A love of Great Britain is common ground for a lot of Fug Nation’s members, whether the royals themselves interest you or not. When Visit Britain hosted us there the week of the Queen’s 90th birthday, we got a lot of requests from readers for trip photos and details of the exhibits we saw (and meals we ate…). Visit Britain, for what it’s worth, did not ask us to write this. They invited us and arranged the itinerary, but as I explained on my Instagram, all opinions and compliments are our own — we would never sell our feelings, and we hope you know how sincerely that’s true. We truly wanted to share all this, because a) it was hugely fun, b) it seems like a shared interest here, and c) Fug Nation has been a really reliable place for all KINDS of advice in the past. We thought this post could serve as that same kind of resource for any future trip planning anyone here might do. So beyond the particulars that are coming from us, we invite you guys to share your favorites in the comments. Me, I always encourage people to take train trips out of London when they visit, because England as a whole is such a jewel; it’s not JUST about London. So definitely put Hampton Court, Windsor, and even Oxford or Cambridge on your wish lists. Take advantage of the glories of public transportation.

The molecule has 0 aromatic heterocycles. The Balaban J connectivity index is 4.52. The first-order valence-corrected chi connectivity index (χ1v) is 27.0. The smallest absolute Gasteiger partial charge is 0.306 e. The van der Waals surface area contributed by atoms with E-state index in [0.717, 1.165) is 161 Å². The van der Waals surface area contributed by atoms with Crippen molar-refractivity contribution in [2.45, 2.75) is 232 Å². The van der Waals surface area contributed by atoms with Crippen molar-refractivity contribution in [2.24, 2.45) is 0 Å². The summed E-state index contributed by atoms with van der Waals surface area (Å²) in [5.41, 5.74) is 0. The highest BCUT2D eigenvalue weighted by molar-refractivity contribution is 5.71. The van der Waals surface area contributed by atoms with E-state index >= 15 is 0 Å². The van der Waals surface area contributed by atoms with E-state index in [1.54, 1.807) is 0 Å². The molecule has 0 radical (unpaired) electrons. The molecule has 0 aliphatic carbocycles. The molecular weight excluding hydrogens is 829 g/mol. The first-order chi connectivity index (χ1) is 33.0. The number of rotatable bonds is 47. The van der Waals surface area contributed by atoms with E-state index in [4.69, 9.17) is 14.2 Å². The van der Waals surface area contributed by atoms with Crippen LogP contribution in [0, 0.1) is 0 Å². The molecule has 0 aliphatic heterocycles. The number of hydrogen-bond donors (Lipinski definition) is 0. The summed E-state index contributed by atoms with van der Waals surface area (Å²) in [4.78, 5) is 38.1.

Amazingly, this post merely scratches the surface of the photos and videos we took. Here’s where you can find more:

– We already put some photos up on Facebook highlighting our first four days, but there are more to come. Drop by and like the Go Fug Yourself page if you want to see the even more detailed albums.

– We posted photos on our personal Instagrams, which are hcocks and msmorganzola. (We also have an account as fuggirls, which you’re welcome to follow, but right now you’re only likely to get regrams of our personal stuff.)